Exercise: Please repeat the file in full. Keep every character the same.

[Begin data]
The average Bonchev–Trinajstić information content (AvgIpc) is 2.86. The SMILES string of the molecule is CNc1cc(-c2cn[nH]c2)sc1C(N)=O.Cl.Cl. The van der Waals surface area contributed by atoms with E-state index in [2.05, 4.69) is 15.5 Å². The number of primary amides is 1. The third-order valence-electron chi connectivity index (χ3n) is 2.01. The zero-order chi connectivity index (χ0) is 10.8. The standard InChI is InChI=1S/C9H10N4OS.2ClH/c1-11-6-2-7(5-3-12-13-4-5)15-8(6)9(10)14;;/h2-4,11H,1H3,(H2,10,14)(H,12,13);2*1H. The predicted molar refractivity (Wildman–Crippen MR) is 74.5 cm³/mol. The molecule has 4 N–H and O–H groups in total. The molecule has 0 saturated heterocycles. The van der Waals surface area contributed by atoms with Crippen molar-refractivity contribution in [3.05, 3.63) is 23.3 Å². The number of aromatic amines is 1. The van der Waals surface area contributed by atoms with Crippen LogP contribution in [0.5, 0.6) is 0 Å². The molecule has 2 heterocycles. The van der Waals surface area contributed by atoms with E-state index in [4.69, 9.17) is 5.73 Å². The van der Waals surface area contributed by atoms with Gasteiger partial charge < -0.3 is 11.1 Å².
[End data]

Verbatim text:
The average Bonchev–Trinajstić information content (AvgIpc) is 2.86. The SMILES string of the molecule is CNc1cc(-c2cn[nH]c2)sc1C(N)=O.Cl.Cl. The van der Waals surface area contributed by atoms with E-state index in [2.05, 4.69) is 15.5 Å². The number of primary amides is 1. The third-order valence-electron chi connectivity index (χ3n) is 2.01. The zero-order chi connectivity index (χ0) is 10.8. The standard InChI is InChI=1S/C9H10N4OS.2ClH/c1-11-6-2-7(5-3-12-13-4-5)15-8(6)9(10)14;;/h2-4,11H,1H3,(H2,10,14)(H,12,13);2*1H. The predicted molar refractivity (Wildman–Crippen MR) is 74.5 cm³/mol. The molecule has 4 N–H and O–H groups in total. The molecule has 0 saturated heterocycles. The van der Waals surface area contributed by atoms with Crippen molar-refractivity contribution in [3.05, 3.63) is 23.3 Å². The number of aromatic amines is 1. The van der Waals surface area contributed by atoms with Crippen LogP contribution in [0.5, 0.6) is 0 Å². The molecule has 2 heterocycles. The van der Waals surface area contributed by atoms with E-state index in [4.69, 9.17) is 5.73 Å². The van der Waals surface area contributed by atoms with Gasteiger partial charge < -0.3 is 11.1 Å².